The Riverfront Jazz Festival is a can't miss event

The man behind the magic: Curtis King, gives an inside look into this year's festival.

Posted on Aug 16, 2019 By Devon Yarbrough

Labor Day in Dallas is always an event filled with stylish white ensembles, pool parties and exciting entertainment. As a Labor Day tradition, the Riverfront Jazz Festival is back for its third year with VisitDallas as the presenting sponsor. The festival which brings more than 12,000 attendees each year from all over the country, and this year's festival boasts even more extraordinary performances that you don't want to miss.

But first a little history about the organization. The Riverfront Jazz Festival started in 2017, as part of an initiative for Black Academy of Arts and Letters (BAAL), which was founded 1969 in New York as a non-profit to educate, promote and showcase black filmmakers, writers, musicians and artists. With the widespread success of the academy, another academy the Junior Black Academy of Arts and Letters, which later transformed into The Black Academy of Arts and Letters (TBAAL), was formed with only $250 in 1977 by current founder and president Curtis King.

Now in its 42nd season, TBAAL continues to celebrate diversity and art through performances and events like the Riverfront Jazz Festival. We sat down with King to discuss the organization, Dallas' music scene and what to expect at the festival this year. 

Photo Credit: The Black Academy of Arts & Letters.

Q: What about Dallas' music scene appealed to you when founding TBAAL and hosting events like the Riverfront Jazz Festival?

When I started this, Dallas was kind of on the cutting edge of becoming this great city. All you heard about Dallas was "it was the city that works" or it's "the can do" city. Today, Dallas is a city that people really want to come to, and the fascinating thing is when people come to do business in Texas, specifically in Dallas, they are often looking for Black entertainment. So, I think Dallas' music scene has continued to grow from a need to provide diverse entertainment, and now all these great musicians are coming out of this city and a lot of great musicians are also moving to Dallas.

Q: What is something noteworthy about this year's festival?

A: The lineup is what people keep talking about. You have traditional straight-ahead jazz artists, like Eddie Henderson and Nnenna Freelon, then you have smooth jazz artist like Will Downing, and then you have Tito Puente Jr. and Hiroshima, who are very popular in other diverse communities. We of course have Dallasite Erykah Badu, who is kind of neo-soul and grew up with our program. We even have the original Dreamgirl herself, Jennifer Holiday, who will close out the festival with the Dallas Symphony Orchestra. So, even though it's all music – it's the multiple genres of music and the lineup that is selling the festival and what people have really inquired about.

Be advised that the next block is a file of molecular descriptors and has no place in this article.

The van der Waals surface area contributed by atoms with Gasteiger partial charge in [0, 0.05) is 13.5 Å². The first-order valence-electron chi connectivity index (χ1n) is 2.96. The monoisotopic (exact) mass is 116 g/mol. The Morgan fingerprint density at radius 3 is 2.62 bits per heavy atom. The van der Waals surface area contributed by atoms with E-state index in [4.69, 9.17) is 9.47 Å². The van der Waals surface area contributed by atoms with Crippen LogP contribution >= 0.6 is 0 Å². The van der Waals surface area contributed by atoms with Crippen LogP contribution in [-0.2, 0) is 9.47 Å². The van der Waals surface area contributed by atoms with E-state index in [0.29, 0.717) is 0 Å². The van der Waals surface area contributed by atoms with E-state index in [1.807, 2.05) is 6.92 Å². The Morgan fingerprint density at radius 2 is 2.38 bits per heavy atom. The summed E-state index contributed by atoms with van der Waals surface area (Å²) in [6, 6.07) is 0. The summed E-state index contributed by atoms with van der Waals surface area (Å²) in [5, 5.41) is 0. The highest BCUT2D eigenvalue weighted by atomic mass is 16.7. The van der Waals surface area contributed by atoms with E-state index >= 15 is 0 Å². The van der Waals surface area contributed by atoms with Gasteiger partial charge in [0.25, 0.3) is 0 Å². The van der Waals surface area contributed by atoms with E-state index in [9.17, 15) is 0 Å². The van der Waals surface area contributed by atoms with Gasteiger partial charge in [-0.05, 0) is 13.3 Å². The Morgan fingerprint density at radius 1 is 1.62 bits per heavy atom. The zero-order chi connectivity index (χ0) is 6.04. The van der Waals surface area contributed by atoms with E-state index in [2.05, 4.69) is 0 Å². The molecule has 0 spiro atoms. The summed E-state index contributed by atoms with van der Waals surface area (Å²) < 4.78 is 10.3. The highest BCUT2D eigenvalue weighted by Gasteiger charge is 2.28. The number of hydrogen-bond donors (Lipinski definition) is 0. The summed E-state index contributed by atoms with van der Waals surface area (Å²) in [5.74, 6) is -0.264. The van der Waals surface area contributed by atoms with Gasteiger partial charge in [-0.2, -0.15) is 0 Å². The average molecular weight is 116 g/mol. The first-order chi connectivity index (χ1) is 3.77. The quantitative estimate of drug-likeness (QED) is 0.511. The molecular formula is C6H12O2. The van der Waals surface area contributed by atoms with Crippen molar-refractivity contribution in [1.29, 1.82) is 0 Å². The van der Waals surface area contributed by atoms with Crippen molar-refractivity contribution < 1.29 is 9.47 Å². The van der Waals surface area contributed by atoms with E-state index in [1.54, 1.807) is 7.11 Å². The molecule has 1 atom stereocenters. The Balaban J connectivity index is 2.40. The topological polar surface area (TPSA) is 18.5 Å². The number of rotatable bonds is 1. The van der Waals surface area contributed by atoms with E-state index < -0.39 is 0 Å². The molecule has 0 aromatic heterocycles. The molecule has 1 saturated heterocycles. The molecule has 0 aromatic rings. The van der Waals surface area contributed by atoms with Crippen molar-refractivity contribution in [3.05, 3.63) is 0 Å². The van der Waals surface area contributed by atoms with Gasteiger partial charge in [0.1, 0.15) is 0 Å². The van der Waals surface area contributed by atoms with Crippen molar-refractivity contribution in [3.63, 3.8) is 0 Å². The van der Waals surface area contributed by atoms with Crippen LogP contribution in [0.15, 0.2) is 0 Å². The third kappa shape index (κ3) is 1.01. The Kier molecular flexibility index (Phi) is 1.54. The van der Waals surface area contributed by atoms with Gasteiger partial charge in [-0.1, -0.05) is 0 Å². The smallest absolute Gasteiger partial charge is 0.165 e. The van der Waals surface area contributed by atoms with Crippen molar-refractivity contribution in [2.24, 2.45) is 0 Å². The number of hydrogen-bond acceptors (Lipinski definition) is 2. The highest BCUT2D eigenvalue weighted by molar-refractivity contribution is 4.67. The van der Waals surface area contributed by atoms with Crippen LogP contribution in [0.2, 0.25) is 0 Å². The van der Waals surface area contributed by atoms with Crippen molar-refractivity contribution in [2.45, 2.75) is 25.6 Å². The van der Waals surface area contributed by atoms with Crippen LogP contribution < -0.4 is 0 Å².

Q: What makes this festival different from other festivals?

A:  Our Promising Young Artist stage is really special. Beginning on Saturday from 3–8:30 p.m., kids from our summer program will be performing 20-minute sets. These kids are amazing and work on their craft day in and day out. Not only will the kids perform, but they will also have the opportunity to visit any other stages to see professional artists that they may or may not ever heard about and be inspired by what they hear and see.

We also have musicians who live in the area performing at different hotel venues, like the Magnolia Dallas Downtown and The Statler for the hotel after parties. Our mission as an organization is to give artists that live in Dallas and surrounding areas more opportunities and visibility, which I think is unique.

Q: What are you most excited for people to experience at the festival?

For me and a lot of others, music is a therapy. People come here from all walks of life, and none of us know what they bring with them, but what we can do is let them leave with a good feeling. We want them to leave saying, "I really enjoyed the music. I enjoyed this artist or that artist." Beyond the performance of the artists, I want our guests to remember how well TBAAL and Dallas treated them.


The Riverfront Jazz Festival is Aug. 30 to Sept. 1. For more information visit tbaalriverfrontjazzfestival.org or check out the full lineup list here. Ticket prices for the festival are as follows:

  • Weekend Package: $145
  • Weekend VIP Package: $300
  • Friday Night: $100
  • Saturday or Sunday Night: $65
  • Weekend Couples Deal: $400
  • Girls Trip Deal: $800

 

 

 

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African American Arts & Culture